how do i get cash back on a mortgage loan?

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im in the process of purchasing a house with no money down and i need to know if it is possible to get cash back when the house in bank owned.

My husband and I have always had perfect credit until a business failure 2 years ago. We had to file for bankruptcy (it was discharged 1 year ago). Does anyone have names of reputable lenders willing to do a small loan — maybe $ 2,500? We have been almost a month behind on our mortgage for a year now and I can’t seem to catch up. Also, part of the $ $ would be for a down payment on a car. We would try to refinance or get a home equity loan but due to the fact that it is a manufactured home (on 5 acres) lenders seem to turn up their noses on us — especially since our credit ratings have suffered due to the BK, etc. Any suggestions?? Thanks – linbad

  1. Reply
    January 20, 2011 at 11:03 am

    Not any more. Mortgage loans for more than the purchase price of the property are as scarce as feathers on a pig. You can look around, but my guess is that your search will be fruitless.

  2. Reply
    January 20, 2011 at 11:52 am

    There are some banks that will do rehab loans. I used to work as a loan officer, and that loan never went smoothly. There were always problems with the appraisals. You have to put together all your bids from contractors for work that will be done. They won’t give you money for you to do work, or for your own use if that is what you are looking for. Your best bet is to buy the house, and then after a few months take an equity loan if you are getting a good deal and want some cash. Good luck.

  3. Reply
    January 20, 2011 at 12:24 pm

    The idea behind “cash back” is that the property you’re buying is appraised at more than you’re paying for it. If a house is appraised at 100K and you pay 60K for it, many banks used to be willing to give you a mortgage for 80K (80% of the appraised value). Since you only had to pay 60K to the seller, the other 20K was yours to do with as you pleased. Many times people did this in order to make improvements on the house they were buying (new wiring or plumbing, siding, insulation, new kitchen, etc).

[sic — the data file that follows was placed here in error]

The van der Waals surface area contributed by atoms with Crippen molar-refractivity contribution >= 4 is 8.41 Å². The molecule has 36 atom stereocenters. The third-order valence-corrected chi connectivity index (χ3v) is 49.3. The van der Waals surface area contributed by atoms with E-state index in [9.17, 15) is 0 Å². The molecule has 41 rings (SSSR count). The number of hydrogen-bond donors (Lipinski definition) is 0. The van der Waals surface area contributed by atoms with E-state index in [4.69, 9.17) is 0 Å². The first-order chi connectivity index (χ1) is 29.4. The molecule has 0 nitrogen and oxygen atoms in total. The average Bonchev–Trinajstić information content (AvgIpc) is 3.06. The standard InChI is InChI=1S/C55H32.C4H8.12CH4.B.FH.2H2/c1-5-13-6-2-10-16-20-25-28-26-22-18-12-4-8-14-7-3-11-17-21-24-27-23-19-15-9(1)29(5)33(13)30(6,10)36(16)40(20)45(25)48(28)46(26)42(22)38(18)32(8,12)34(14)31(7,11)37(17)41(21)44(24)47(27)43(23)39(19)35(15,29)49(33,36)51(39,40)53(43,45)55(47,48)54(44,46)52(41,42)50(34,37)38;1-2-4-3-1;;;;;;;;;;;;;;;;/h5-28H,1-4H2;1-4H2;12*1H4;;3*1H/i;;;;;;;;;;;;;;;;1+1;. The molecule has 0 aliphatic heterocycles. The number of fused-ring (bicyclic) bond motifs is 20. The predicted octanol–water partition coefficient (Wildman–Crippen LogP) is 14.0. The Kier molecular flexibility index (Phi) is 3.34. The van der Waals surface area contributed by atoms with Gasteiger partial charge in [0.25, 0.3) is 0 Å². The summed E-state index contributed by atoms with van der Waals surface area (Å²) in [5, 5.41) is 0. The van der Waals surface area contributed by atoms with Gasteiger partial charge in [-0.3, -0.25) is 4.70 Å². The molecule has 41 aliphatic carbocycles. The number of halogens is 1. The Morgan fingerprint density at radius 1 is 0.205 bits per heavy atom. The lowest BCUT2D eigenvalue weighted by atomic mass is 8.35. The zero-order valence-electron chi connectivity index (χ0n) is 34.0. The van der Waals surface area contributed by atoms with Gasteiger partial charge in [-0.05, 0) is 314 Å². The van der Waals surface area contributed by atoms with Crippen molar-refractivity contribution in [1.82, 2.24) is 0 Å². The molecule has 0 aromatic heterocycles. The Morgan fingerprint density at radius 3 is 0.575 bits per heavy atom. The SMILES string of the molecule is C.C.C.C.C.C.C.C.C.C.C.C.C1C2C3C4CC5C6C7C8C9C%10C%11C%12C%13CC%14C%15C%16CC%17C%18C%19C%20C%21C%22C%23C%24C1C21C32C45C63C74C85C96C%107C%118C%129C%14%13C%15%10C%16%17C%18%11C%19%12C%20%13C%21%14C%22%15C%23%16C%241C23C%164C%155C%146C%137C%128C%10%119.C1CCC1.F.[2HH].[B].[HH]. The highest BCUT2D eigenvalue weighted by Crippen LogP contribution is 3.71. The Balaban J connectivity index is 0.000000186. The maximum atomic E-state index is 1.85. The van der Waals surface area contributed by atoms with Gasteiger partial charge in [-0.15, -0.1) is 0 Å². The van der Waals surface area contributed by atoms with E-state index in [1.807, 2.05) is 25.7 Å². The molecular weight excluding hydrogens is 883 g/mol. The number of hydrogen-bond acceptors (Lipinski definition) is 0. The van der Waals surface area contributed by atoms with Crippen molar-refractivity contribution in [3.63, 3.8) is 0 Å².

Because of the recent problems with mortgages (foreclosures, delinquencies, etc) many banks will not loan more than the amount of the sale and may require a substantial down payment as well, because many homes are overpriced and the bank doesn’t want to wind up with a home worth less than what it is owed.
    There are many real estate “businesses” that make money in exactly this way, but as the value of houses falls and banks tighten their lending criteria, fewer and fewer people will be able to make a living by buying low and pocketing the difference between the sale price and the appraisal value.

  4. Reply
    January 20, 2011 at 12:57 pm

    go see Louie

  5. Reply
    James H
    January 20, 2011 at 1:15 pm

    There is some good info here.

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